AASHTO Journal, 02 December 2016
Kansas and federal officials held a ceremonial ribbon-cutting Nov. 29 to mark substantial completion of the largest highway project in the history of the state Department of Transportation – a complex three-year, $288 million construction program called phase two of the Johnson County Gateway project.
In what was actually a series of renovation projects, the Gateway program in the busy Kansas City suburbs has added scores of highway miles, built or renovated dozens of bridges and made other improvements in one of the most heavily congested areas of Kansas – at the convergence of Interstates 35 and 435 and K-10.
A descriptive video from 2015 (below) illustrates the improvements the project was designed to bring.
Already, more than 230,000 passenger cars and heavy trucks use the corridor daily, KDOT said, a number that is forecast to grow sharply in coming decades. The project affects the suburbs of Lenexa, Olathe and Overland Park and their connections with the broader Kansas City area that sprawls across the Kansas-Missouri border.
Among those joining the ribbon-cutting at an area hotel were Gov. Sam Brownback, Acting KDOT Secretary Richard Carlson and FHWA Deputy Administrator David Kim.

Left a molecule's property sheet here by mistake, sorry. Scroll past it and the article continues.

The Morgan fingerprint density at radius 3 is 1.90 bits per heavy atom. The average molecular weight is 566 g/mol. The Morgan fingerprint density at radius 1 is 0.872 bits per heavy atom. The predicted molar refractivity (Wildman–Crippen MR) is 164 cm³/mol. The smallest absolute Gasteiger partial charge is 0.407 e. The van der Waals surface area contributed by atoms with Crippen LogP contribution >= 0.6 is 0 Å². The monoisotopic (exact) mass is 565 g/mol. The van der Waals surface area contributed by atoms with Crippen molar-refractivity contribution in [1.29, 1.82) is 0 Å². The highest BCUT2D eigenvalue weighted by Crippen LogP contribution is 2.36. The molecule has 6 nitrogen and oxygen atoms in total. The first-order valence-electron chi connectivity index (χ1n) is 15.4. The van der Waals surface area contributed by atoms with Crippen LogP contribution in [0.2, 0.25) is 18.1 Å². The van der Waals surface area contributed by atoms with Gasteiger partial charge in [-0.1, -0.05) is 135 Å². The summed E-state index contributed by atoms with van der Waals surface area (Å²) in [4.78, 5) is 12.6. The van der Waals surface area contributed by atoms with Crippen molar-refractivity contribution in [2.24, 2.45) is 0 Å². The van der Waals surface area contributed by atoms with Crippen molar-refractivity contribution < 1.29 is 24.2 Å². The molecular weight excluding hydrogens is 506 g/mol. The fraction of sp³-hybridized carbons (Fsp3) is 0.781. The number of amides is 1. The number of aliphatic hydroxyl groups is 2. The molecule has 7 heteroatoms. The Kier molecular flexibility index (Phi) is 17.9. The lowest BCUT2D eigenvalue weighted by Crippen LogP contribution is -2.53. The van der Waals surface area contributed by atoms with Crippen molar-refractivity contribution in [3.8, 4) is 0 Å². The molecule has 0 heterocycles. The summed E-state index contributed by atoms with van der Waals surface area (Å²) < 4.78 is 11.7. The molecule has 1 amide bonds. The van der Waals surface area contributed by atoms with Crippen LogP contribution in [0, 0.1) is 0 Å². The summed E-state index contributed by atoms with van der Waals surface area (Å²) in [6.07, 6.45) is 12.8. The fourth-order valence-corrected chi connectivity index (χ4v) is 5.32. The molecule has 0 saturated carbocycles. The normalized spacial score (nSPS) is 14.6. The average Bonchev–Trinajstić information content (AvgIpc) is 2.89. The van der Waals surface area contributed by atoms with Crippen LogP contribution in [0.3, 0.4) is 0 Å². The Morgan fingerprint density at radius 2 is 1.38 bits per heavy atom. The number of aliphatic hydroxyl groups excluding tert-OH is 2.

“The Gateway project will be a means of improved travel for tens of thousands of commuters,” Brownback said. “With the addition of 56 new highway lane miles and more than 27 new and rehabbed bridges, the project provides a conduit for increased economic development, safe travel and the movement of freight.”
Carlson said: “With the number of vehicles expected to grow to 380,000 by 2040, drivers will now experience commutes with improved efficiency, decreased travel delays and safer travel through the I-435/I-35/K-10 interchange.”
It was also the state’s first major design-build project, which designates a design-build team to work under a single contract with the project owner to provide both design and construction services. This differs from the traditional design-bid-build method.
“The design-build contracting approach allows states to deliver projects more quickly and more cost-effectively,” said the FHWA’s Kim. He added that the federal agency through its “Every Day Counts” initiative encourages such innovations that save time and money for taxpayers.
The FHWA said the first of three project phases was completed in 2013 and expanded the number of lanes on I-35. The second phase, which officials just celebrated, is the largest and includes the expansion of I-435 from 95th Street to I-35. So far it has received $266 million in federal funding, the FHWA said.
It added that a third and final phase, which is still to be funded, will expand the number of lanes on K-10 and I-435 and improve two local interchanges.
Here is that project video.